Monday, March 4, 2013

Monday March 4 2013

And now we’re done with Hamlet for this round.  It’s like seeing your best friend off on a two or three year voyage.  Who knows when we’ll get back to him in the cycle?  At the moment it feels like I want to spend the rest of my life reading and analyzing Hamlet but I know there are a lot of other good plays left! And to get back to.  And Hamlet will undoubtedly keep in touch by sending postcards in the form of Hamlet sightings. It’s been great having you with us, Hamlet. ‘Bye for now.

From Davis and Frankforter’s The Shakespeare Name Dictionary:
·         Ajax, famous for his strength, courage and stupidity, is not an admirable character in Troilus and Cressida, which incidentally is the next play we will be reading.
·         For that reason I’ll take another one: Alexander, Cressida’s servant, describes Ajax in less than admiring words.

Shakespeare sightings
·         Messenger of Truth by Jacqueline Winspeare, mentions star-crossed lovers.
·         In the movie The Emporer’s Club classics teacher Kevin Kline has the boys play different parts of  Julius Caesar.
·         In Barbara Kingsolver’s latest novel, the incredibly good Flight Behavior (read it!) the main character Dellarobia, a high school English major (nearly a dropout) names her daughter Cordelia but doesn’t think about King Lear until Professor Ovid Byron points it out to her.
·         In season four of The Big Bang Theory the university president comes to the café and Sheldon compares him to Henry V, slumming it among his troops.
·         The Finnish rock group Lordi are releasing a new CD with the title “To Beast or Not to Beast”.  There’s no song with that title that I can find but track 4 is “Something Wicked This Way Comes” and the sample starts at about 1 minute 40 on this link Now before you check this out, a word of warning to those of you who are not Finnish hard rock experts.  This group won, against all odds, the Eurovision Song Contest in 2006; here’s the link to that. Those of you who don’t live in Europe, and those of you who aren’t into the ESC, don’t even ask. But to be honest, I was one of the millions who voted for it….It was just too weird not to.
·         Michel Houellebecq won the award for the best French novel of 1998, Les particules élémentaires and I’m plowing through it (don’t ask me why, it’s too complicated). I’m not going to give you the whole quote, it’s too long (it’s on page 167 if you’re interested) and I’m not sure I understand it, partly because my French isn’t that good and partly because the book is more or less incomprehensible, but it’s something about Nietschze’s take on Shakespeare’s clowns.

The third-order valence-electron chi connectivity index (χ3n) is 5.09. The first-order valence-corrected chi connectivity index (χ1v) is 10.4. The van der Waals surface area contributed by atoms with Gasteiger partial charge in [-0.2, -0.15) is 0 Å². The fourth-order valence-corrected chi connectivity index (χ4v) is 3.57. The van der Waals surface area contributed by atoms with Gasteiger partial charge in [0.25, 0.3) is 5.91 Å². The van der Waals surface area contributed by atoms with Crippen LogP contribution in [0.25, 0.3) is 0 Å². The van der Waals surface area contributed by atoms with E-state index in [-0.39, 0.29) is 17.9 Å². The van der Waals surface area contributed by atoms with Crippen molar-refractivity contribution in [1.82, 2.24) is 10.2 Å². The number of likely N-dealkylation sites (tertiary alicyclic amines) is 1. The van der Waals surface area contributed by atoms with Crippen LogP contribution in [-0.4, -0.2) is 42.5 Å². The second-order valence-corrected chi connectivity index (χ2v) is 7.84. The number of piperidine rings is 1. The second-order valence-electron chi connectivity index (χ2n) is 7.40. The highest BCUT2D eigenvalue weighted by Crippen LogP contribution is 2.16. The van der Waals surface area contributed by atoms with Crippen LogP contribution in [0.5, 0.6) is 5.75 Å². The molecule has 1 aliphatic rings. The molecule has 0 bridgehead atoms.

Further, since the last report:
  • Watched: Hamlet with and directed by Kenneth Branagh
  • Finished reading: Hamlet, Contemporary Critical Essays, edited by Martin Coyle.
  • Started but didn’t finish Falling for Hamlet by Michelle Raye.  As you know, I’ve made many claims that, yes, you can do that to Shakespeare but please! Whatever you do, do it well!  This teen novel starts with, “Frailty, thy name is woman – William Shakespeare” followed with “Willie, thy name is sexism – Ophelia”.  The next line should have been, “Michelle, thy name is sexism and stereotype”. A more evil bitchy Gertrude and a more perfect manly Hamlet, Senior and a more banal boy-girl love affair I have yet to see. A pity. The idea was good. The whole story told from a present-day, texting teenage Ophelia’s point of view, an Ophelia who hasn’t died but gone into hiding.  Sadly, the book is unreadable, the characters completely uninteresting. Even more sadly, in her “Author’s note”, Raye seems to sincerely love Shakespeare and want to share him with her young students.  My advice: read the original with them and let them discover the complexity. Sorry, fellow Shakespeare lover.
  • Blogging Shakespeare posted “Doing Something About Hamlet”

Posted this week:
·         This Monday report
·         “Who’s there?” – Hamlet in Hamlet

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